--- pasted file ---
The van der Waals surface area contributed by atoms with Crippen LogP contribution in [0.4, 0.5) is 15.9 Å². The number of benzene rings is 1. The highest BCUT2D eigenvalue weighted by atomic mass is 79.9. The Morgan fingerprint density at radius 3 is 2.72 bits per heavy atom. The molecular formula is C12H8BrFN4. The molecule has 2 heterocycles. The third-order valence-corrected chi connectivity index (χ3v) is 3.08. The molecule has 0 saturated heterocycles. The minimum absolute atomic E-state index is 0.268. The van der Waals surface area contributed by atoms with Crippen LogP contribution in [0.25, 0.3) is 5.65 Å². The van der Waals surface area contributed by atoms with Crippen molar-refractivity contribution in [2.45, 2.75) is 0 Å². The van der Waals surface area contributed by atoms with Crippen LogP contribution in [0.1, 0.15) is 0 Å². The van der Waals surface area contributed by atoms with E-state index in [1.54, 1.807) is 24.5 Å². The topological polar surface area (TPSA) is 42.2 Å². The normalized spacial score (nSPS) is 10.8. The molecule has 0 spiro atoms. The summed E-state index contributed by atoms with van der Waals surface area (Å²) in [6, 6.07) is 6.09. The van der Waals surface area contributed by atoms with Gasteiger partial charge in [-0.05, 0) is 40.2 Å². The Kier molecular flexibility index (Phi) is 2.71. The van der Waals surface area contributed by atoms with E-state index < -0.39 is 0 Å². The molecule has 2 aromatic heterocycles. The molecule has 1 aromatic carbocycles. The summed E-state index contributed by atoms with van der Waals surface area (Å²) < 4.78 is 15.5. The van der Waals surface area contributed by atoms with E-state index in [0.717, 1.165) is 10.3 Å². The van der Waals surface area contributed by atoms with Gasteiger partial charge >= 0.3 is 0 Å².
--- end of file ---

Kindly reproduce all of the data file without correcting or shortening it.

The van der Waals surface area contributed by atoms with Crippen LogP contribution in [0.4, 0.5) is 15.9 Å². The number of benzene rings is 1. The highest BCUT2D eigenvalue weighted by atomic mass is 79.9. The Morgan fingerprint density at radius 3 is 2.72 bits per heavy atom. The molecular formula is C12H8BrFN4. The molecule has 2 heterocycles. The third-order valence-corrected chi connectivity index (χ3v) is 3.08. The molecule has 0 saturated heterocycles. The minimum absolute atomic E-state index is 0.268. The van der Waals surface area contributed by atoms with Crippen LogP contribution in [0.25, 0.3) is 5.65 Å². The van der Waals surface area contributed by atoms with Crippen molar-refractivity contribution in [2.45, 2.75) is 0 Å². The van der Waals surface area contributed by atoms with Crippen LogP contribution in [0.1, 0.15) is 0 Å². The van der Waals surface area contributed by atoms with E-state index in [1.54, 1.807) is 24.5 Å². The topological polar surface area (TPSA) is 42.2 Å². The normalized spacial score (nSPS) is 10.8. The molecule has 0 spiro atoms. The summed E-state index contributed by atoms with van der Waals surface area (Å²) in [6, 6.07) is 6.09. The van der Waals surface area contributed by atoms with Gasteiger partial charge in [-0.05, 0) is 40.2 Å². The Kier molecular flexibility index (Phi) is 2.71. The van der Waals surface area contributed by atoms with E-state index < -0.39 is 0 Å². The molecule has 2 aromatic heterocycles. The molecule has 1 aromatic carbocycles. The summed E-state index contributed by atoms with van der Waals surface area (Å²) < 4.78 is 15.5. The van der Waals surface area contributed by atoms with E-state index in [0.717, 1.165) is 10.3 Å². The van der Waals surface area contributed by atoms with Gasteiger partial charge >= 0.3 is 0 Å².